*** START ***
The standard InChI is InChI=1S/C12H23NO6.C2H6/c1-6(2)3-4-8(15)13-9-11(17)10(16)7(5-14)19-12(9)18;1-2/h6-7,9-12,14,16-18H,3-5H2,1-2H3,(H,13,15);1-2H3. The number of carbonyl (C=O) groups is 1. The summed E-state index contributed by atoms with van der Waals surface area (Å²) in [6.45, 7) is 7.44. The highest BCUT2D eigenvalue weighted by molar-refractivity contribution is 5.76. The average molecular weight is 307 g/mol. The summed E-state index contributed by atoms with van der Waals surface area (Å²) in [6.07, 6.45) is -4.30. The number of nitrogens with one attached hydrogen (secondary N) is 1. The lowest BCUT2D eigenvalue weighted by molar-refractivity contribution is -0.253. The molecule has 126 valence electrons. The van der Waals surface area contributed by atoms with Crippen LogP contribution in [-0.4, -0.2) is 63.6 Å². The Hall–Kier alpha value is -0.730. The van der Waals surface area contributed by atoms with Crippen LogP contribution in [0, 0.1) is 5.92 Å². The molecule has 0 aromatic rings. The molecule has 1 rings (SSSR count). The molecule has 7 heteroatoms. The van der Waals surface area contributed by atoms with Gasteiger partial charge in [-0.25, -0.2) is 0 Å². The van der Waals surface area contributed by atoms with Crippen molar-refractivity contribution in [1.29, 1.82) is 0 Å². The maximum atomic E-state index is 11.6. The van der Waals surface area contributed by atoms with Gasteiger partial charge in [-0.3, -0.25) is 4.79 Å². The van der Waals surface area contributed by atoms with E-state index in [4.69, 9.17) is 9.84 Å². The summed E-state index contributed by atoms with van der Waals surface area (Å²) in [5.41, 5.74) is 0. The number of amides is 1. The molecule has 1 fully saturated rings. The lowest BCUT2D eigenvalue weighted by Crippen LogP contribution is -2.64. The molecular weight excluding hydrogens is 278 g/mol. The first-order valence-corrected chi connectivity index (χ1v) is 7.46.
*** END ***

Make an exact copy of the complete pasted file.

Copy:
The standard InChI is InChI=1S/C12H23NO6.C2H6/c1-6(2)3-4-8(15)13-9-11(17)10(16)7(5-14)19-12(9)18;1-2/h6-7,9-12,14,16-18H,3-5H2,1-2H3,(H,13,15);1-2H3. The number of carbonyl (C=O) groups is 1. The summed E-state index contributed by atoms with van der Waals surface area (Å²) in [6.45, 7) is 7.44. The highest BCUT2D eigenvalue weighted by molar-refractivity contribution is 5.76. The average molecular weight is 307 g/mol. The summed E-state index contributed by atoms with van der Waals surface area (Å²) in [6.07, 6.45) is -4.30. The number of nitrogens with one attached hydrogen (secondary N) is 1. The lowest BCUT2D eigenvalue weighted by molar-refractivity contribution is -0.253. The molecule has 126 valence electrons. The van der Waals surface area contributed by atoms with Crippen LogP contribution in [-0.4, -0.2) is 63.6 Å². The Hall–Kier alpha value is -0.730. The van der Waals surface area contributed by atoms with Crippen LogP contribution in [0, 0.1) is 5.92 Å². The molecule has 0 aromatic rings. The molecule has 1 rings (SSSR count). The molecule has 7 heteroatoms. The van der Waals surface area contributed by atoms with Gasteiger partial charge in [-0.25, -0.2) is 0 Å². The van der Waals surface area contributed by atoms with Crippen molar-refractivity contribution in [1.29, 1.82) is 0 Å². The maximum atomic E-state index is 11.6. The van der Waals surface area contributed by atoms with Gasteiger partial charge in [-0.3, -0.25) is 4.79 Å². The van der Waals surface area contributed by atoms with E-state index in [4.69, 9.17) is 9.84 Å². The summed E-state index contributed by atoms with van der Waals surface area (Å²) in [5.41, 5.74) is 0. The number of amides is 1. The molecule has 1 fully saturated rings. The lowest BCUT2D eigenvalue weighted by Crippen LogP contribution is -2.64. The molecular weight excluding hydrogens is 278 g/mol. The first-order valence-corrected chi connectivity index (χ1v) is 7.46.